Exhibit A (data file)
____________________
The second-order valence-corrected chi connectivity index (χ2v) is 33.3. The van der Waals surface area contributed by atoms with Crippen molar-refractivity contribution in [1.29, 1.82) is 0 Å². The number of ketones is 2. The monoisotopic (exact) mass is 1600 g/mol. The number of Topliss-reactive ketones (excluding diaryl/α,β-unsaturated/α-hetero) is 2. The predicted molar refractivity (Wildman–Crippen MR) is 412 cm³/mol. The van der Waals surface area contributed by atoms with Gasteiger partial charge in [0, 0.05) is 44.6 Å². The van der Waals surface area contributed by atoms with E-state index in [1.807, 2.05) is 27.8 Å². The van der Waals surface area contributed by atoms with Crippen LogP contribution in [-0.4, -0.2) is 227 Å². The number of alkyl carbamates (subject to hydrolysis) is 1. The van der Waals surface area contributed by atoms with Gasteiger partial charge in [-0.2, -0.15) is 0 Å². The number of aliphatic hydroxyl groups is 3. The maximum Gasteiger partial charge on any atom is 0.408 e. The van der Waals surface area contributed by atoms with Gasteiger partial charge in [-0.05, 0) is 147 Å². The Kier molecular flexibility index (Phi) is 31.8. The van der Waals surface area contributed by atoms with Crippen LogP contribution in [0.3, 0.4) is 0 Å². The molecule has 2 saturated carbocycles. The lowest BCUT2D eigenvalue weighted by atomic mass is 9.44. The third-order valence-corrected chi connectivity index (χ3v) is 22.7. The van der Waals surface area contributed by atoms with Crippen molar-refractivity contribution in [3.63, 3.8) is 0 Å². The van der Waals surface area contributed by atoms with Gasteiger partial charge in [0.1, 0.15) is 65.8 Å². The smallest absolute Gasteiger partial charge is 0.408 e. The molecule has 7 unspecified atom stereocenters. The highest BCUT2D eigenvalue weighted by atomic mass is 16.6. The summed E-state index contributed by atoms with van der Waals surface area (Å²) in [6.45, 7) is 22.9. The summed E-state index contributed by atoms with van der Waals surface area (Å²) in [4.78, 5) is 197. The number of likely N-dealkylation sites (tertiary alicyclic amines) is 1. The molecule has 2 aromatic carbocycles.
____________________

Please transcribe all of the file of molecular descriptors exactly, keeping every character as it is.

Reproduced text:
The second-order valence-corrected chi connectivity index (χ2v) is 33.3. The van der Waals surface area contributed by atoms with Crippen molar-refractivity contribution in [1.29, 1.82) is 0 Å². The number of ketones is 2. The monoisotopic (exact) mass is 1600 g/mol. The number of Topliss-reactive ketones (excluding diaryl/α,β-unsaturated/α-hetero) is 2. The predicted molar refractivity (Wildman–Crippen MR) is 412 cm³/mol. The van der Waals surface area contributed by atoms with Gasteiger partial charge in [0, 0.05) is 44.6 Å². The van der Waals surface area contributed by atoms with E-state index in [1.807, 2.05) is 27.8 Å². The van der Waals surface area contributed by atoms with Crippen LogP contribution in [-0.4, -0.2) is 227 Å². The number of alkyl carbamates (subject to hydrolysis) is 1. The van der Waals surface area contributed by atoms with Gasteiger partial charge in [-0.2, -0.15) is 0 Å². The number of aliphatic hydroxyl groups is 3. The maximum Gasteiger partial charge on any atom is 0.408 e. The van der Waals surface area contributed by atoms with Gasteiger partial charge in [-0.05, 0) is 147 Å². The Kier molecular flexibility index (Phi) is 31.8. The van der Waals surface area contributed by atoms with Crippen LogP contribution in [0.3, 0.4) is 0 Å². The molecule has 2 saturated carbocycles. The lowest BCUT2D eigenvalue weighted by atomic mass is 9.44. The third-order valence-corrected chi connectivity index (χ3v) is 22.7. The van der Waals surface area contributed by atoms with Crippen molar-refractivity contribution in [3.63, 3.8) is 0 Å². The van der Waals surface area contributed by atoms with Gasteiger partial charge in [0.1, 0.15) is 65.8 Å². The smallest absolute Gasteiger partial charge is 0.408 e. The molecule has 7 unspecified atom stereocenters. The highest BCUT2D eigenvalue weighted by atomic mass is 16.6. The summed E-state index contributed by atoms with van der Waals surface area (Å²) in [6.45, 7) is 22.9. The summed E-state index contributed by atoms with van der Waals surface area (Å²) in [4.78, 5) is 197. The number of likely N-dealkylation sites (tertiary alicyclic amines) is 1. The molecule has 2 aromatic carbocycles.